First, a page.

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I think the only balanced fund was VWELX. The Ameriprise funds were only the Roth mutual funds listed in my original post. Anyways, it seemed like a good comparison and was something that I was capable of doing.

Well, there's no going back now. I told Ameriprise my intentions and I didn't get a lot of push back.

Now, I need to figure out the best way to transfer. I believe Vanguard can do it, but, there is the annuity and the Coverdell's. That may not be as easy. I have transferred mutual funds a few times without big issues. I plan on talking to our CFO and seeing if I can get a recommendation for a good vanguard contact in a local office (san jose).
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Old 05-05-2016, 05:38 PM   #51
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In those 10 years I have purchased a home, paid off all my and my spouses college debt, had two kids, now credit card debt, and saved what looks to be $500k by the end of this year. All in 10 years.
That's pretty impressive so you're doing well!

Welcome to the forum. I can't add anything to what the others have already said, and agree that Ameriprise is fleecing you.

If you go the DIY route you don't have to beat the "pro" money managers. You just have to do slightly better than equal what they do minus their fees and you're still ahead. That's why so many people like Vanguard, Fidelity, and Schwab because the fees make so much difference over time. But in reality, you'll likely do better - much better - if you pick low-cost index funds and just sit on them rather than doing a lot of trading.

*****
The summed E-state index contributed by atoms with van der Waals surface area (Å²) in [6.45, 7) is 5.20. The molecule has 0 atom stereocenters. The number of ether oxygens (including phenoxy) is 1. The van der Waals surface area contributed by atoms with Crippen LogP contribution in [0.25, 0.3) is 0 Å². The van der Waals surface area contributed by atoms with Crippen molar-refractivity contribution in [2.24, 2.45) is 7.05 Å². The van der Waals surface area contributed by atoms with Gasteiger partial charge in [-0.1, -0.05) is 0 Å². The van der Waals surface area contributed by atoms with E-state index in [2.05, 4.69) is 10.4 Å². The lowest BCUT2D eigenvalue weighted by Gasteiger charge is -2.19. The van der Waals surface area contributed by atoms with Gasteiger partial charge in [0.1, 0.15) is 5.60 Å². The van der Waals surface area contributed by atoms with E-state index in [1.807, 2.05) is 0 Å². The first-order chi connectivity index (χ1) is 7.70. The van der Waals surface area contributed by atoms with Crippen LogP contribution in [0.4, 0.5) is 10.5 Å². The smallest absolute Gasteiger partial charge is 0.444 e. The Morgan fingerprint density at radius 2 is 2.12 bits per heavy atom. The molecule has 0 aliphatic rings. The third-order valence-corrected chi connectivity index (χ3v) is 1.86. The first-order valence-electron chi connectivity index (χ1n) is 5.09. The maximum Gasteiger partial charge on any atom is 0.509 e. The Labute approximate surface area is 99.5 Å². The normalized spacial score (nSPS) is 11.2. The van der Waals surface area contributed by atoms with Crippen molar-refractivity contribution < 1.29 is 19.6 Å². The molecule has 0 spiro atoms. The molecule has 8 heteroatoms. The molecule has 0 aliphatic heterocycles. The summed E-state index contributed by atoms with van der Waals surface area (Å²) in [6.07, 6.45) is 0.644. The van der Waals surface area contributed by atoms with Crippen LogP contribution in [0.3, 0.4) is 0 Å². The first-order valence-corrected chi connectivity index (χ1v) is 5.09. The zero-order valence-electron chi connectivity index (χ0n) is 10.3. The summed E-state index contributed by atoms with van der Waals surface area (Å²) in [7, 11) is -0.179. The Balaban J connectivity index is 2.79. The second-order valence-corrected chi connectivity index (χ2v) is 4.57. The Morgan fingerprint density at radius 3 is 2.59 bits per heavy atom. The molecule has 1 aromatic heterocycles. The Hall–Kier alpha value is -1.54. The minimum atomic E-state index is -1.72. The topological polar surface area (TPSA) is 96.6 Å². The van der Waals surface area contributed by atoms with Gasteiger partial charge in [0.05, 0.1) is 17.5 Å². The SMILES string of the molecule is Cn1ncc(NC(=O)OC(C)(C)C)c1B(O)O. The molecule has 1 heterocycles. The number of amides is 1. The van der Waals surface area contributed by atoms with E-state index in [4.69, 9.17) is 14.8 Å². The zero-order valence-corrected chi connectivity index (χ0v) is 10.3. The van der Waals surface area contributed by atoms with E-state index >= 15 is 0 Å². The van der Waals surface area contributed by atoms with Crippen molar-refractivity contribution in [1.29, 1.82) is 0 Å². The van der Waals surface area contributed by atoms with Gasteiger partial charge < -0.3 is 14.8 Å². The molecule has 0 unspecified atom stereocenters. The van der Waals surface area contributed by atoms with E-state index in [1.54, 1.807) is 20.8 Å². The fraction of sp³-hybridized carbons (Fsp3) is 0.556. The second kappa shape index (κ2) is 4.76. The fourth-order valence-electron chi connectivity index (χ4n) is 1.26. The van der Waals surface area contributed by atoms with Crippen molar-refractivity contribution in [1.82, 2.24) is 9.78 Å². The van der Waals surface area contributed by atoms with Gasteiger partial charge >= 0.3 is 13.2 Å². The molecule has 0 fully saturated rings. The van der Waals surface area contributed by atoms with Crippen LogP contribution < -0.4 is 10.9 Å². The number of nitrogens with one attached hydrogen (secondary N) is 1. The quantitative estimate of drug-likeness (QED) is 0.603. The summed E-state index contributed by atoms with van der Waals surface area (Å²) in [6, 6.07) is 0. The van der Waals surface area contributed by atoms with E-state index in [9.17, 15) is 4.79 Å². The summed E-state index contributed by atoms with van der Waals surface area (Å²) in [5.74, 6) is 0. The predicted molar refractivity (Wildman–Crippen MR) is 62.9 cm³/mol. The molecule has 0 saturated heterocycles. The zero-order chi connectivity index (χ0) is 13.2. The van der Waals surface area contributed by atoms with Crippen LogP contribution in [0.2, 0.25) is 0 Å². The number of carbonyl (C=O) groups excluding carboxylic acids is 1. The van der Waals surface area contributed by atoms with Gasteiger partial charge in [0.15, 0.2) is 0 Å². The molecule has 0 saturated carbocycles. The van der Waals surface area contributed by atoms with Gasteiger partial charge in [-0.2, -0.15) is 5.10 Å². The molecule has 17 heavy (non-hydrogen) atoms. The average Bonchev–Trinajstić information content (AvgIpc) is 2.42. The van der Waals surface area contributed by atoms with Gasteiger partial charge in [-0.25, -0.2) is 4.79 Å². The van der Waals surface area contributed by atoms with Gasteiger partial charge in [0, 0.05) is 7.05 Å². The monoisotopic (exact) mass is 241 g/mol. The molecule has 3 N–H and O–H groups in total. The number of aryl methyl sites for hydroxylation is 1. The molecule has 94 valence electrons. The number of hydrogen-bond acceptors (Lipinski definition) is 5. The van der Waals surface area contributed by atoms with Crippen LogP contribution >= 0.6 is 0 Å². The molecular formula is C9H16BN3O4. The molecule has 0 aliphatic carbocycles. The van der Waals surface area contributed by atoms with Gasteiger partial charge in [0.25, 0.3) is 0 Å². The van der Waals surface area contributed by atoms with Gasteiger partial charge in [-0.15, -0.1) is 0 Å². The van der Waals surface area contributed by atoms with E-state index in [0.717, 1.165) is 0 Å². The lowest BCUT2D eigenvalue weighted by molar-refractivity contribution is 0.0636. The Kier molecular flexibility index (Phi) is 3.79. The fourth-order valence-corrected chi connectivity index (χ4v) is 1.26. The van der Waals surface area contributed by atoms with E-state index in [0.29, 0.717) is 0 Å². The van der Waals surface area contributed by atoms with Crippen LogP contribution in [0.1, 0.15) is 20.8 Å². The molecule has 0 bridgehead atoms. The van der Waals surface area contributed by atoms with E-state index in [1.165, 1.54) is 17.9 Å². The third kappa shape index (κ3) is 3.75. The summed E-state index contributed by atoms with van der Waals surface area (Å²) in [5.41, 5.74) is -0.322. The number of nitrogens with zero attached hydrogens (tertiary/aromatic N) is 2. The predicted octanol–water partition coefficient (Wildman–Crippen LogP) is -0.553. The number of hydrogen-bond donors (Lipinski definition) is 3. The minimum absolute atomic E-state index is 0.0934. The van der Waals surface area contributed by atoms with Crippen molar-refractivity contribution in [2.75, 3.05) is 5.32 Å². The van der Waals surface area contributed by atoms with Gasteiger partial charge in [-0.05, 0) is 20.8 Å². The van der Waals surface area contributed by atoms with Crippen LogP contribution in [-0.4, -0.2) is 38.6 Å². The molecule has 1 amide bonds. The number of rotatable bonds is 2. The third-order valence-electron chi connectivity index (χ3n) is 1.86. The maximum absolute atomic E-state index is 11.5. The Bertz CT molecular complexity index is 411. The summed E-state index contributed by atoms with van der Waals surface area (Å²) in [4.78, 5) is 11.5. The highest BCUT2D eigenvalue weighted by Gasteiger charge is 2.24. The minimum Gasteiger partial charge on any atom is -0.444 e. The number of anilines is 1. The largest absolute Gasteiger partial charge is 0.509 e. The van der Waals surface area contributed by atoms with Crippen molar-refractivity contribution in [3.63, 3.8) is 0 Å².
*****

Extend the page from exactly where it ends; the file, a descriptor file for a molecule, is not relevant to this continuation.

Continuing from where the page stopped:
Two more book recommendations are "The Millionaire Teacher" and "How a Second Grader Beat Wall Street". Easy read and they clarify what some people think is a complex subject and make it easy. They are where I learned about the "Couch Potato Portfolio". The books also emphasize more than most other books the difference that fees make over time so that's why I recommend them.

If nothing else you could just pick a low-cost target date fund, put everything in there, and you'd still be ahead from what you're getting from Ameriprise after the fees they charge.
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Old 05-06-2016, 06:47 AM   #52
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GCGANG
Thanks for your input. Their fees are tied up in their funds. They dont charge for things like yearly fees, consultation fees, etc... I dont think things are as bad as some are making it out to be. To say that I am getting swindled is an overstatement.

No, things are exactly as bad as some are making it out to be. Don't kick yourself over it; but, please don't underestimate the outrageous ripoff that has occurred here. Just call Vanguard and get everything moved that you can.


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Old 05-06-2016, 07:48 AM   #53